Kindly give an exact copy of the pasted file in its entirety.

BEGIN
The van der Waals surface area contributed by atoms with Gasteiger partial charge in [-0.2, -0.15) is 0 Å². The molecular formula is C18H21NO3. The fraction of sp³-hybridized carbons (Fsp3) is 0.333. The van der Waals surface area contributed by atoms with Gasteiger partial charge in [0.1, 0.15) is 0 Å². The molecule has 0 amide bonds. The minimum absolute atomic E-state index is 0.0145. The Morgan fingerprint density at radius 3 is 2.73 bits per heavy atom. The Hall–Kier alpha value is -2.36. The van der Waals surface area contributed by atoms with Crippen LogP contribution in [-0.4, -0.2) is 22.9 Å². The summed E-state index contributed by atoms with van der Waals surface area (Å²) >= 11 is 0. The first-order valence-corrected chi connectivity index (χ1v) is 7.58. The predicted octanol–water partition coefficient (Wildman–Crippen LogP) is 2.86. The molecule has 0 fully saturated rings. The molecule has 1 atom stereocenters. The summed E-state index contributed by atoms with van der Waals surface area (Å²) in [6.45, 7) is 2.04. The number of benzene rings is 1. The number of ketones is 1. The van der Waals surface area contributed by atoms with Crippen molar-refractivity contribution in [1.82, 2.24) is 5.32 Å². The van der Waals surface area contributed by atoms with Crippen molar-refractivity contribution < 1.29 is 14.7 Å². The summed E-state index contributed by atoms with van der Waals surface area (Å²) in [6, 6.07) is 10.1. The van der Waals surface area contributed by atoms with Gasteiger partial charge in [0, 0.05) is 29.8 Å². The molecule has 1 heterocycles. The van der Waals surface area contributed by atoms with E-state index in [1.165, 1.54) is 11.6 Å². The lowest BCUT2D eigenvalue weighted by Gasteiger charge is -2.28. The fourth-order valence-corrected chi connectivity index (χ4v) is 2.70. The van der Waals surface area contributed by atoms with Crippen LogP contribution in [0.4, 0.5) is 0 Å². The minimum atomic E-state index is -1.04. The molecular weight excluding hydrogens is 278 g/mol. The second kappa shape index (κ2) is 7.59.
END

The van der Waals surface area contributed by atoms with Gasteiger partial charge in [-0.2, -0.15) is 0 Å². The molecular formula is C18H21NO3. The fraction of sp³-hybridized carbons (Fsp3) is 0.333. The van der Waals surface area contributed by atoms with Gasteiger partial charge in [0.1, 0.15) is 0 Å². The molecule has 0 amide bonds. The minimum absolute atomic E-state index is 0.0145. The Morgan fingerprint density at radius 3 is 2.73 bits per heavy atom. The Hall–Kier alpha value is -2.36. The van der Waals surface area contributed by atoms with Crippen LogP contribution in [-0.4, -0.2) is 22.9 Å². The summed E-state index contributed by atoms with van der Waals surface area (Å²) >= 11 is 0. The first-order valence-corrected chi connectivity index (χ1v) is 7.58. The predicted octanol–water partition coefficient (Wildman–Crippen LogP) is 2.86. The molecule has 0 fully saturated rings. The molecule has 1 atom stereocenters. The summed E-state index contributed by atoms with van der Waals surface area (Å²) in [6.45, 7) is 2.04. The number of benzene rings is 1. The number of ketones is 1. The van der Waals surface area contributed by atoms with Crippen molar-refractivity contribution in [1.82, 2.24) is 5.32 Å². The van der Waals surface area contributed by atoms with Crippen molar-refractivity contribution < 1.29 is 14.7 Å². The summed E-state index contributed by atoms with van der Waals surface area (Å²) in [6, 6.07) is 10.1. The van der Waals surface area contributed by atoms with Gasteiger partial charge in [0, 0.05) is 29.8 Å². The molecule has 1 heterocycles. The van der Waals surface area contributed by atoms with E-state index in [1.165, 1.54) is 11.6 Å². The lowest BCUT2D eigenvalue weighted by Gasteiger charge is -2.28. The fourth-order valence-corrected chi connectivity index (χ4v) is 2.70. The van der Waals surface area contributed by atoms with Crippen LogP contribution in [0.4, 0.5) is 0 Å². The minimum atomic E-state index is -1.04. The molecular weight excluding hydrogens is 278 g/mol. The second kappa shape index (κ2) is 7.59.